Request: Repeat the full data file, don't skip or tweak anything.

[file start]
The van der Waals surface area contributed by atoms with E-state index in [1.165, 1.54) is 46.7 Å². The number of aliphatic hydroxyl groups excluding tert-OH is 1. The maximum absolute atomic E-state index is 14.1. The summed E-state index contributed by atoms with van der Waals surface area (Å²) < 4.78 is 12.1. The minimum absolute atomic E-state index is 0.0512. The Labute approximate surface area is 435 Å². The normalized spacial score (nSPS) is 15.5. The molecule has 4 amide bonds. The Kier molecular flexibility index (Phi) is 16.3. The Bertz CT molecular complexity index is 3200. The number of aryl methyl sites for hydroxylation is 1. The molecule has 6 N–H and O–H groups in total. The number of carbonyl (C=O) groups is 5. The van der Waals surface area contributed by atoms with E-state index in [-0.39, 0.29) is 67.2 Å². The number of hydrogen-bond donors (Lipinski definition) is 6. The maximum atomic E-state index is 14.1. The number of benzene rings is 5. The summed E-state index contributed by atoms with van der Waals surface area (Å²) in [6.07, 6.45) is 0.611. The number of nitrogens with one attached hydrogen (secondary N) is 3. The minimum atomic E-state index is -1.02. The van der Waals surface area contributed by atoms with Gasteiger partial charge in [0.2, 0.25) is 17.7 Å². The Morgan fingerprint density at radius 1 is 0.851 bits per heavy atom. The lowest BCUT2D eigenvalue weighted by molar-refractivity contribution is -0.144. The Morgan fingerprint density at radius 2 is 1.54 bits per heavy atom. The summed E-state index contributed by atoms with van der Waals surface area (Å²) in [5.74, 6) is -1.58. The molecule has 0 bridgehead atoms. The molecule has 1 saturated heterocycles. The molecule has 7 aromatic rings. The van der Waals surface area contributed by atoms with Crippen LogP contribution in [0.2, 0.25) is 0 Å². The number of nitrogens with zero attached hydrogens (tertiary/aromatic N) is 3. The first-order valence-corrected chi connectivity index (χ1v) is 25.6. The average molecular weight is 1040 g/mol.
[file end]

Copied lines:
The van der Waals surface area contributed by atoms with E-state index in [1.165, 1.54) is 46.7 Å². The number of aliphatic hydroxyl groups excluding tert-OH is 1. The maximum absolute atomic E-state index is 14.1. The summed E-state index contributed by atoms with van der Waals surface area (Å²) < 4.78 is 12.1. The minimum absolute atomic E-state index is 0.0512. The Labute approximate surface area is 435 Å². The normalized spacial score (nSPS) is 15.5. The molecule has 4 amide bonds. The Kier molecular flexibility index (Phi) is 16.3. The Bertz CT molecular complexity index is 3200. The number of aryl methyl sites for hydroxylation is 1. The molecule has 6 N–H and O–H groups in total. The number of carbonyl (C=O) groups is 5. The van der Waals surface area contributed by atoms with E-state index in [-0.39, 0.29) is 67.2 Å². The number of hydrogen-bond donors (Lipinski definition) is 6. The maximum atomic E-state index is 14.1. The number of benzene rings is 5. The summed E-state index contributed by atoms with van der Waals surface area (Å²) in [6.07, 6.45) is 0.611. The number of nitrogens with one attached hydrogen (secondary N) is 3. The minimum atomic E-state index is -1.02. The van der Waals surface area contributed by atoms with Gasteiger partial charge in [0.2, 0.25) is 17.7 Å². The Morgan fingerprint density at radius 1 is 0.851 bits per heavy atom. The lowest BCUT2D eigenvalue weighted by molar-refractivity contribution is -0.144. The Morgan fingerprint density at radius 2 is 1.54 bits per heavy atom. The summed E-state index contributed by atoms with van der Waals surface area (Å²) in [5.74, 6) is -1.58. The molecule has 0 bridgehead atoms. The molecule has 1 saturated heterocycles. The molecule has 7 aromatic rings. The van der Waals surface area contributed by atoms with Crippen LogP contribution in [0.2, 0.25) is 0 Å². The number of nitrogens with zero attached hydrogens (tertiary/aromatic N) is 3. The first-order valence-corrected chi connectivity index (χ1v) is 25.6. The average molecular weight is 1040 g/mol.